Teaching Doctors How to Say “I’m Sorry”

Seven years ago, on a hill overlooking Portland, I taught fifteen medical students how to apologize. It wasn’t part of their curriculum. It wasn’t why I was invited to speak.

But life is about seizing opportunities. In this case, the opportunity was to transform the grief of losing a child into a teachable moment. Not by lecturing. Not even by telling a story. But by cajoling future doctors to say out loud the words I wished I had heard six months before.

What followed was a test case for the notion that you are what you say—and that what you say matters—a lot.

Sorry

The invitation came from an OB/GYN known in the community for being compassionate with patients, particularly those with difficult pregnancies. He wasn’t our physician, but he heard about us through the grapevine. And we knew him by reputation.

Regaining Center After The Bull Strikes

He came after me like a bull charging a matador.

“What’s your success rate? I need numbers. What percentage of your clients get promotions?”

These were fair questions for a prospective client interview, and I’d heard them before. But this man, an up-and-coming executive, delivered them with an intensity and ferocity that was surprising. He was testing not only my experience, but also my fortitude.

Bull attacking

“I’m not sure,” I stammered, suddenly feeling like a six-year-old boy facing the class bully in a far corner of the playground. “I, um, haven’t tracked that too closely.”

Six-year-olds don’t make good matadors. This bull tasted blood.

“Then what are you going to do for me? What…are…you…going…to…do…for…me?”

ASAP Is A Four-Letter Word

Want to get things done more smoothly and reduce the number of crossed wires in your life?

Then stop saying “As Soon As Possible” (ASAP). Today.

On the surface, ASAP is useful in conveying urgency. It says I’m in a hurry, so do this fast. It also rolls off the lips easily. The two syllables convey that you are serious and need results now.

ASAP sign

Unfortunately, as my first boss taught me twenty years ago, ASAP is one of the greatest sources of organizational conflict and suffering. Every time you say it, you triple the odds of misunderstanding, dropped balls, and disappointment. The reason is simple: ASAP means different things to different people—not sometimes, but all of the time. 

My Interview on Hispanic MPR

Hispanic MPR has posted an interview they did with me about my book, Practice Greatness.

This is my second interview about the book, and I am pleased by how well it went. Although I stumbled a bit early on, after about five minutes, I picked up my stride. We dug into some meaty questions, and I think he interviewer, Elena del Valle, did a really nice job.

To listen online or download the iTunes podcast, go to this web page

And please tell me what you think!

Trust Your Gut. Eat the Other Brownie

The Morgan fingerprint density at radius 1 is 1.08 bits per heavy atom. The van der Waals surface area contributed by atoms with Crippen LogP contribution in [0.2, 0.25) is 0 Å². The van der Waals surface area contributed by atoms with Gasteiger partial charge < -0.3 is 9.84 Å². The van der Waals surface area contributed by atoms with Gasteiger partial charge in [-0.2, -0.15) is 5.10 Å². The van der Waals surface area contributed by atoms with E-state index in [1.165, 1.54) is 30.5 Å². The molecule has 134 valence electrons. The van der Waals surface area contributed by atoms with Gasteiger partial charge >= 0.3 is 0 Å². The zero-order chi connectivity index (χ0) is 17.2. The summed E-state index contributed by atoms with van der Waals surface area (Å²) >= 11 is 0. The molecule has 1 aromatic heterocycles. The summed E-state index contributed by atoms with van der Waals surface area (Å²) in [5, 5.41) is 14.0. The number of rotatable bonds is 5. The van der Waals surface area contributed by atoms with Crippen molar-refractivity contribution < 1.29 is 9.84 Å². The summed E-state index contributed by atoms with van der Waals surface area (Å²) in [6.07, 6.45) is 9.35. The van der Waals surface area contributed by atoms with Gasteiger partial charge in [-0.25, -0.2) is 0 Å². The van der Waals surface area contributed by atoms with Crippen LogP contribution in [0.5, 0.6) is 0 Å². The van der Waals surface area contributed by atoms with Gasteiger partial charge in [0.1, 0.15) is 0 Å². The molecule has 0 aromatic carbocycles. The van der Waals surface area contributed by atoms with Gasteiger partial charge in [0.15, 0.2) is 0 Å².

Sometimes it pays to trust your gut.

For example, many years ago I was at a Halloween party with friends, enjoying myself, when I came across two plates of brownies. One plate was labeled, “If you have nothing to do tomorrow.” The other said, “If you have something to do tomorrow.” In a festive spirit, I reached for a brownie on the first plate. It tasted good—rich and chewy, just the way I liked it.

Brownies

It was a small brownie, so I instinctively reached for another. And another. And another. After all, I thought, how much rum could they put in a little brownie?

After consuming five or six pieces, I stopped for a moment. “Why,” I said out loud, “are these pieces so darn small? It doesn’t make any sense.”

A guy next to me heard the question. “You’ll find out soon enough,” he said with a grin.

On-the-Job Experience Plus Deliberate Practice

It’s rare for major business journals to talk about experience-based leadership development. So I was pleasantly surprised to see an interview with Cynthia McCauley of the Center for Creative Leadership in Strategy + Business. McCauley describes why on-the-job experience, rather than formal training, is important to developing leadership:

Leaders who step into new situations face challenges that call for untested abilities. They continue to develop their capacities and successfully take on higher levels of leadership responsibility. That’s consistent with what we know about adult learning and development, too: People learn how to do things when they’re put in situations where they have to do them and practice doing them.

This may sound obvious, but few organizations build leadership development around on-the-job experience. Instead, they offer formal training and possibly mentoring or coaching. Therefore, there is a great opportunity to improve leadership quality by matching leaders who are good at learning with experiences that teach them what they need to learn.